The common areas in the house are lightly sprinkled with Beatles memorabilia. A poster for the Beatles’ Cirque du Soleil show, Love, and an official print of Lennon’s “Dear Prudence” lyrics adorn the walls of the living room. There are actually more deer-related collectibles on this side of the house, but that’s his wife’s obsession.
In Johnson’s back studio he edits his nationally syndicated show Beatle Brunch, his passion project for almost 25 years.
Beatle Brunch ran on Majic 102.7 from May 31, 1992, until last December, when Johnson and other Majic DJs became unexpected casualties of the station’s push in a new direction. The station has since relaunched as 102.7 the Beach.
But Johnson continued to produce and stream online on brunchradio.com, an online platform that includes a devoted fan club and listeners in 50 markets.
Last week, after months without a local
As Johnson has written on the Beatle Brunch Facebook page, AM radio is, for many, “where you heard the Beatles for the first time.” He speculates there may be an unintended nostalgic appeal to hearing the Fab Four on this frequency once again.
“The funny thing is, I grew up [listening to] AM radio,” Johnson says. “It’ll sound, with the crackling of the thunderstorms and everything, probably similar to how it sounded when I was a kid. So if memories are important to somebody that’s listening, they'll get that nostalgic feel.”
While he concedes that millennials haven't yet rediscovered AM radio in the way they’ve embraced, say, vinyl, Johnson acknowledges that at the end of the day younger generations just want to hear the music. “There’s so many little kids getting into the Beatles that they’re not going to be able to relate to that [nostalgia], so that doesn’t matter. They just want to hear the songs.”
To that point, Johnson's first show back prominently featured a kindergarten class from Heron Heights Elementary School enthusiastically singing along to “Yellow Submarine,” “Love Me Do,” and “Hey Jude.”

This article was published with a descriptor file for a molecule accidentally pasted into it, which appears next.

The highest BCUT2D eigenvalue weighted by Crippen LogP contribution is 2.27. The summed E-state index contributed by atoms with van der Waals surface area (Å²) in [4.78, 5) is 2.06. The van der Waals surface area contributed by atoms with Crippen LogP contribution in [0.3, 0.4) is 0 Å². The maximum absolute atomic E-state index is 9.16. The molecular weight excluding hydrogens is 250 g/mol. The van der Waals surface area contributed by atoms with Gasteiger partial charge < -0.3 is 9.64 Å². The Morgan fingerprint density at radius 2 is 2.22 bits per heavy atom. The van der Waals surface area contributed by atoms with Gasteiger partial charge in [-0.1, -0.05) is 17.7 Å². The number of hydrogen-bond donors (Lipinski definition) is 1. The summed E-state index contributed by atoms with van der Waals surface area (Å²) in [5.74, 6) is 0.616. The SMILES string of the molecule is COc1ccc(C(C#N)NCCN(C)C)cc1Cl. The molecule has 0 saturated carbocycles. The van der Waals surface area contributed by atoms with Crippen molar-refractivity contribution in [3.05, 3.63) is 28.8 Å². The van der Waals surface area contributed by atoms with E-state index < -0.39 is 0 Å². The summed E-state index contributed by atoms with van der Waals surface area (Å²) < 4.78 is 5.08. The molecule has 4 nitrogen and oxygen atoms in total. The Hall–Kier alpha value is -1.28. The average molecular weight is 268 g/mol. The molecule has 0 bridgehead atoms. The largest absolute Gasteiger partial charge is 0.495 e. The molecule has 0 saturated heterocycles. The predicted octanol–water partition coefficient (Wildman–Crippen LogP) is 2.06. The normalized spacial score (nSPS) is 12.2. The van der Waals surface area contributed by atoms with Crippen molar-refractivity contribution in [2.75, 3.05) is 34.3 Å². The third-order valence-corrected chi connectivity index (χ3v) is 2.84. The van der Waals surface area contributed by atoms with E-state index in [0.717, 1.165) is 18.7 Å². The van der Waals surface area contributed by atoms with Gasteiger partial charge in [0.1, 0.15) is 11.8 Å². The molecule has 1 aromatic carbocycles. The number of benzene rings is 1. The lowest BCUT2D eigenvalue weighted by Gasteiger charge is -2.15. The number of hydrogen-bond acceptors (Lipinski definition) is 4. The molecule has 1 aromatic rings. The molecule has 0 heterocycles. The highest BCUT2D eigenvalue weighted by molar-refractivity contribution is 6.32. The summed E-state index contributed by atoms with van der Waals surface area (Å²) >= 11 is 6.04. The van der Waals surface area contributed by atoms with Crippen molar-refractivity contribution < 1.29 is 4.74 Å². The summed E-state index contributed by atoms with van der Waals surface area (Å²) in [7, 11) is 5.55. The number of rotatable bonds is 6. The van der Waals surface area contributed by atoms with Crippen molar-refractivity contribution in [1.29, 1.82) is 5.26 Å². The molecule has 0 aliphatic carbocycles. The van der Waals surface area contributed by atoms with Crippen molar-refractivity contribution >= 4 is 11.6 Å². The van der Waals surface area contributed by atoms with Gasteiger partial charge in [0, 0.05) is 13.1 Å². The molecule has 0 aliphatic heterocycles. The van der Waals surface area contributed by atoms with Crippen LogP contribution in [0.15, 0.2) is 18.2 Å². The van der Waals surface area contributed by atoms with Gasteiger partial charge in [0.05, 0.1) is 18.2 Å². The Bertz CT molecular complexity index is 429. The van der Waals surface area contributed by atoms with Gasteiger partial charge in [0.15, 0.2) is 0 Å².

Another generation of Beatlemaniacs is born.
Joe Johnson is no stranger to adapting to new formats. He began broadcasting Beatle Brunch locally on Majic 102.7 in 1992. “I might have had AOL,” he laughs. “When I started, everything was reel to reel.”
The bookshelf in his studio closet is stacked floor to ceiling with a visual timeline of the technological innovations to which he's had to adapt over the years. Opening the closet door he gestures, “If you look in here you can see the original shows are on DATs [digital audio tapes]. Then they went to CD, but mostly I have them on Pro Tools. I’ve digitized quite a few.”
Johnson has also needed to adjust Beatle Brunch to comply with new streaming laws. “There's this law now that says you can't play more than four songs by the same artist in three hours.” This rule recently garnered some media attention when it resulted in radio stations being unable to play extended tributes to David Bowie after his passing.
Johnson skirts the rules by intermingling Beatles originals with solo live tracks (because they technically count as different artists) and even cover versions of Beatle classics by soundalike bands like the Fab Faux.
Rather than limiting his capabilities on the show, Johnson finds that the new rules have bolstered his creativity instead. “For me, it’s become like a work of art,” he says. “It’s more than just getting on the radio and playing Beatles songs. I like to blend and mix and give people things to think about. We've heard the songs before, so what can I do to get people to think? To be creative? To give the show legs?”
After two and a half decades of rising to the challenges of the changing medium, Johnson has proven to be just as resilient as his subjects at adapting to changing technologies. Just as the Beatles transitioned from '45s to CDs to subscription music services and even video games like Rock Band, Joe Johnson surfed the airwaves from FM to streaming, and now back to AM radio.
His tenure as the host of one of the most popular Beatles-themed shows in the country has afforded him unique opportunities like a hosting gig at next year’s Flower Power cruise, appearances on CNN and the Today Show, and, one of the coolest moments of his career: interviews with Ringo Starr and Sir Paul themselves.
In 2005, while interviewing McCartney, he declined a friend’s request for an autograph, deeming it inappropriate. “I either have to be a journalist or I have to be a fan.” Once he left the room, however, Johnson swiped the Zephyrhills bottle McCartney had been drinking from. It now sits on a pedestal on his friend’s wall, along with a picture of Johnson, McCartney, and the same nearly empty Zephyrhills bottle on the table.
“The cool thing is now you could probably extract Paul’s DNA and make his child from it. Get a little of [someone] else’s DNA and put it together and you'd have another Beatle child.”
Sometimes, even after all these years, Journalist Joe briefly leaves the room, and only the fan remains.